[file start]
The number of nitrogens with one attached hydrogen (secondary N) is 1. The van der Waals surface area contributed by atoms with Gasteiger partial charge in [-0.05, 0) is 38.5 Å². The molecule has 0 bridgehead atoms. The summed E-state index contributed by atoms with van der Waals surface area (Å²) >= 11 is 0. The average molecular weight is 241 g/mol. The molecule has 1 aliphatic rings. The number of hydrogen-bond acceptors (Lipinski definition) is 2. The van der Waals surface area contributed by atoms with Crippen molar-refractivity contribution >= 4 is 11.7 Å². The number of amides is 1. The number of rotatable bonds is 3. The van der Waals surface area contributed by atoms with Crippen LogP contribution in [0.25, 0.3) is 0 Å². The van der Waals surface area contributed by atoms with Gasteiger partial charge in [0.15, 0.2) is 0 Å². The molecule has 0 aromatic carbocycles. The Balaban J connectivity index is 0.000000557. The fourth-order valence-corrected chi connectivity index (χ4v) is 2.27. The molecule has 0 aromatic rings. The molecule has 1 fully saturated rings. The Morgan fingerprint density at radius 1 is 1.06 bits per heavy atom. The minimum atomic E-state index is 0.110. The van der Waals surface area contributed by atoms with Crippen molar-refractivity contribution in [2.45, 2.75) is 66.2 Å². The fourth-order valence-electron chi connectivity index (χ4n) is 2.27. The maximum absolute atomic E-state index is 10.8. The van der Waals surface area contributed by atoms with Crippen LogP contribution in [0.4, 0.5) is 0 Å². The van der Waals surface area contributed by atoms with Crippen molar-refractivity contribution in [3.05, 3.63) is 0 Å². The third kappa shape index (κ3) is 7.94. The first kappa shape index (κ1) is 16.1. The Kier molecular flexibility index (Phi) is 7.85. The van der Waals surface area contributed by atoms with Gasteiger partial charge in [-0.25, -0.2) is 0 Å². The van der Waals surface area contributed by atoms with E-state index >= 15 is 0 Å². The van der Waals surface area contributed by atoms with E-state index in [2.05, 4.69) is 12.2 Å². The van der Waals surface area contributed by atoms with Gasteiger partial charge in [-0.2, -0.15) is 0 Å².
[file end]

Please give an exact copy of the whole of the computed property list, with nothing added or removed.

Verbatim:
The number of nitrogens with one attached hydrogen (secondary N) is 1. The van der Waals surface area contributed by atoms with Gasteiger partial charge in [-0.05, 0) is 38.5 Å². The molecule has 0 bridgehead atoms. The summed E-state index contributed by atoms with van der Waals surface area (Å²) >= 11 is 0. The average molecular weight is 241 g/mol. The molecule has 1 aliphatic rings. The number of hydrogen-bond acceptors (Lipinski definition) is 2. The van der Waals surface area contributed by atoms with Crippen molar-refractivity contribution >= 4 is 11.7 Å². The number of amides is 1. The number of rotatable bonds is 3. The van der Waals surface area contributed by atoms with Crippen LogP contribution in [0.25, 0.3) is 0 Å². The van der Waals surface area contributed by atoms with Gasteiger partial charge in [0.15, 0.2) is 0 Å². The molecule has 0 aromatic carbocycles. The Balaban J connectivity index is 0.000000557. The fourth-order valence-corrected chi connectivity index (χ4v) is 2.27. The molecule has 0 aromatic rings. The molecule has 1 fully saturated rings. The Morgan fingerprint density at radius 1 is 1.06 bits per heavy atom. The minimum atomic E-state index is 0.110. The van der Waals surface area contributed by atoms with Crippen molar-refractivity contribution in [2.45, 2.75) is 66.2 Å². The fourth-order valence-electron chi connectivity index (χ4n) is 2.27. The maximum absolute atomic E-state index is 10.8. The van der Waals surface area contributed by atoms with Crippen LogP contribution in [0.4, 0.5) is 0 Å². The van der Waals surface area contributed by atoms with Crippen molar-refractivity contribution in [3.05, 3.63) is 0 Å². The third kappa shape index (κ3) is 7.94. The first kappa shape index (κ1) is 16.1. The Kier molecular flexibility index (Phi) is 7.85. The van der Waals surface area contributed by atoms with Gasteiger partial charge in [-0.25, -0.2) is 0 Å². The van der Waals surface area contributed by atoms with E-state index >= 15 is 0 Å². The van der Waals surface area contributed by atoms with E-state index in [2.05, 4.69) is 12.2 Å². The van der Waals surface area contributed by atoms with Gasteiger partial charge in [-0.2, -0.15) is 0 Å².